The talent of their young pitching is anticipated – hoped for. But the one glaring question surrounding the 2020 Buckeyes is that of pitching ‘experience’. Only a mostly sophomoric staff, just three seniors portend to have the answer.
With winter workouts in full swing, with anticipation and hub-bub about young pitching on the 2020 Buckeyes, there is the age-old axiom – caution – that wisdom and experience trumps youthful potential nearly every time.
Or at least since 1860, when some say baseball was invented by Civil War general, Abner Doubleday.
If that’s the case consider that while the coaching staff’s 2020 hopes are built upon a collection of arms that feature two freshmen, six sophomores, and a junior…what’s obviously missing from that is seasoning – what long-time Yankees manager Casey Stengel used to call “salt and pepper”.
On a Division I program the size of Ohio State’s…where is the seasoning – the guys you turn to when there’s a call for something besides prospects and potential? Where are the seniors?
Well, consider Pat Murphy (transfer from Marshall)…Joe Gahm…and Jake Vance. And yes, Greg Beals is aware of being youth top-heavy. Very aware!
And he makes no excuses or apologies, because college baseball in the 21st century is built upon recruiting the best talent on a yearly basis and utilizing it in a scant three seasons, or until an individual becomes draft eligible. Ryan Feltner (Rockies), Tanner Tully (Indians), and Travis Lakins (Red Sox) all left before their senior season to play professionally.
He accepts the new precepts of the college game, while taking time recently to consider…that senior moments in 2020, pitching-wise, must come from those three – Murphy, Gahm, or the more familiar, and experienced Vance.
“Pat Murphy can pitch,” said Beals last week as workouts opened. “He showed that when he pitched Canton Central Catholic to a state championship. And take nothing away from Marshall University, Pat just struggled to stay healthy while he was there.”
Murphy made just nine appearances for the Thundering Herd in 2019 (18 innings), where he logged a 2-1 record and 2.95 ERA. Opponents hit just .179 against him.
“His issue in the past has been staying healthy, and in fall baseball we didn’t push him. He’s had shoulder, elbow, a little of everything and we kinda’ let him settle in…because he’s never been in a position to just go out and attack a season. But we liked what we saw. Fortunately, he got a redshirt, he took care of things in the classroom, and now he’s got another year of eligibility. We had an opportunity, he’s come back to his home state and shown that he could give us balance on the back end of the bullpen with Magno gone. But most of all, I think that a change of scenery and a new start might be good for Pat. He’ll tell you today that he feels better than he’s felt in a long, long time, as far as his arm goes. And we’re hoping that’s the case.”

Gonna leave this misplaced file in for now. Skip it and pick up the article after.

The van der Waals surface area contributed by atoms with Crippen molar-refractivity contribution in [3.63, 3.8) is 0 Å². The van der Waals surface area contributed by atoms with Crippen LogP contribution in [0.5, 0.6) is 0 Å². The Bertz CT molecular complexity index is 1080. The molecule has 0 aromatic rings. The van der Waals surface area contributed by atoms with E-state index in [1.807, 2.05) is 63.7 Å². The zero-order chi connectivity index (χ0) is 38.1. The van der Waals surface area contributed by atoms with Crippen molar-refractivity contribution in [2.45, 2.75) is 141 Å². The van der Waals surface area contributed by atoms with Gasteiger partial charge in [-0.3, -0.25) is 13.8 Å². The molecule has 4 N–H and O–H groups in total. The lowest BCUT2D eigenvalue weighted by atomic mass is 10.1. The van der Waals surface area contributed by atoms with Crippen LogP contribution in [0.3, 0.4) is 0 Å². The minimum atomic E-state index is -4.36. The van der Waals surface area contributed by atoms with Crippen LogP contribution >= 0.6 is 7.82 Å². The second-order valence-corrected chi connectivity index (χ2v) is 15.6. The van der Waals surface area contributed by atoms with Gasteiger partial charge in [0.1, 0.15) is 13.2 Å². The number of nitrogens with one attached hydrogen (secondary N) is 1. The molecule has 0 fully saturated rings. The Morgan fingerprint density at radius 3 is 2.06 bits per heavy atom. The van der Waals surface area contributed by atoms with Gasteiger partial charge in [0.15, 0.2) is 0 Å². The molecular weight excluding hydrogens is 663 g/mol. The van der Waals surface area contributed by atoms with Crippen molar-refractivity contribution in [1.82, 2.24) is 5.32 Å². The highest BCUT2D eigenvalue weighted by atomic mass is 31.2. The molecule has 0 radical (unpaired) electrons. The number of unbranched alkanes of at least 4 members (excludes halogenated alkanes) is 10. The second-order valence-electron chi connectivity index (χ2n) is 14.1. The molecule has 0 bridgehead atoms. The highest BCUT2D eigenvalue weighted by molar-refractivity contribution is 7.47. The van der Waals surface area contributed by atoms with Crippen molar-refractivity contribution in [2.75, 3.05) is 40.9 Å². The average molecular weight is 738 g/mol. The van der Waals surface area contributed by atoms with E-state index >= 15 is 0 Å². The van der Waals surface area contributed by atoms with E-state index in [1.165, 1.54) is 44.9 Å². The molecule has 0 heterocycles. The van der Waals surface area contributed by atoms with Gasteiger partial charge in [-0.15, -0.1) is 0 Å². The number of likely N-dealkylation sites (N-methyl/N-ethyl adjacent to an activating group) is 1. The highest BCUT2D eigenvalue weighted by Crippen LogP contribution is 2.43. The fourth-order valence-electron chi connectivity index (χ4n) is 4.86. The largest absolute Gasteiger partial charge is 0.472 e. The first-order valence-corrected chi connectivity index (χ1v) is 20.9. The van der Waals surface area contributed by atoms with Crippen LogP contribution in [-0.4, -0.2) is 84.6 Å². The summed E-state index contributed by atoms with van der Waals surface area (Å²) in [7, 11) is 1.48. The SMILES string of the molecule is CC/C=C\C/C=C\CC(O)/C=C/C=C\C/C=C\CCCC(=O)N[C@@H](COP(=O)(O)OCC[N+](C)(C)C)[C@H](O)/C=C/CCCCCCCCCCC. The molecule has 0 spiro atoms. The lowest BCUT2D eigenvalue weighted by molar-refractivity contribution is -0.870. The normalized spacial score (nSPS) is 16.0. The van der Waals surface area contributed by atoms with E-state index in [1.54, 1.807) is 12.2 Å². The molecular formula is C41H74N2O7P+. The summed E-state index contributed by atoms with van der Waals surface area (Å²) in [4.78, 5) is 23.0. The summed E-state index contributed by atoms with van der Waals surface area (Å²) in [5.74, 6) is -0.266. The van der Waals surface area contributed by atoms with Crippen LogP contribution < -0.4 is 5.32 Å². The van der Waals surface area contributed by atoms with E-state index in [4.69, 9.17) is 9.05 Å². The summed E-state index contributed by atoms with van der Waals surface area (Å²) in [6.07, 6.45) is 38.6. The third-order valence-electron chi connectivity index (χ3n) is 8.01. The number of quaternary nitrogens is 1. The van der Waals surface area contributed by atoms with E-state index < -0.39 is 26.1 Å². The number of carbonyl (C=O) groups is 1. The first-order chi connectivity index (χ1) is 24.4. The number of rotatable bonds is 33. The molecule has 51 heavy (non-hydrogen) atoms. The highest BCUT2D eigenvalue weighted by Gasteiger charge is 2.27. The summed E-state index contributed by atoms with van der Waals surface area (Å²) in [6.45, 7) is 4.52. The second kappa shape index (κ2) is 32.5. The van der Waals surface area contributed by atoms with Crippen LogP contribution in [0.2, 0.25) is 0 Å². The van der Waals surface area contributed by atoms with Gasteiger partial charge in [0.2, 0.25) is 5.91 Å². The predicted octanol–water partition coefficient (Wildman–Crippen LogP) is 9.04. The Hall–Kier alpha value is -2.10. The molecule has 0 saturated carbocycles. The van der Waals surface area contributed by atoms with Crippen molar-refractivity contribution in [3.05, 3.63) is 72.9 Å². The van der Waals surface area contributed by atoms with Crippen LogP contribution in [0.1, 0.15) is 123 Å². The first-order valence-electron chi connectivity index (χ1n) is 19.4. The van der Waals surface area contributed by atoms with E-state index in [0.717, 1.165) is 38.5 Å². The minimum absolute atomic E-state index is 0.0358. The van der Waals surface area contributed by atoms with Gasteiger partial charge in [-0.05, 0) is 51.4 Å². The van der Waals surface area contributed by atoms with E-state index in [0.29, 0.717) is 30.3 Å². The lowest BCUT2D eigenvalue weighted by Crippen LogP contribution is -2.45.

Gahm is another transfer to the program, having come to the Buckeyes last year after stops at Auburn University and at Chattahoochee Valley Community College, in 2018. At Chattahoochee Gahm was 1-0 in 24 innings of work and had 36 strikeouts.
“Joe showed us a plus over-the-top fastball last year, plus he has a very effective overhand curveball,” says Beals.
Gahm was 1-0 in 19 innings of work last year with one save, appearing in 18 games with a 3.79 ERA. Impressively, he had 21 strikeouts utilizing that overhand curve, while walking 11.
“When he’s thrown strikes he’s shown he can get people out, and that’s what we’re looking for from Joe,” adds Beals.
Vance is the nearly forgotten man with the most innings pitched of any of the three last year (41). He’s also logged 103 career innings in his time as a Buckeye with a cumulative record of 6-7 and earned run average of 5.71. Both starting and pitching out of the bullpen during that time, his primary issues have been that of consistency and fighting the injury bug.
“Jake didn’t pitch that much in fall baseball,” says Beals. “But our concern was just getting him through the fall healthy. He’s a valuable asset to our pitching staff if he can come in and give us innings, and we’ve worked on some things mechanically with Jake to increase movement on his fastball and help him be more consistent.
“But the big thing is for him to prove to us that he’s healthy. If he is he can be very valuable to us out of the bullpen. We just have to get him up and running.”
So it becomes a matter of getting that seasoning from the three most seasoned they have – and how to blend them with the infusion of young arms previously outlined.
The bottom line. Murphy, Gahm, and Vance can all get hitters out. They’ve done it before. Now they face an opponent much bigger than Michigan and Minnesota – that of timing and health – of pitching their way into the competition for innings and Greg Beals’ confidence.
If youth indeed is served, as the Greeks once wrote, there’s also recognition for the value of someone who’s seen the elephant…or at least shaves regularly.
And if you’re Pat Murphy, Joe Gahm, and Jake Vance…who wouldn’t like to go out with a bang?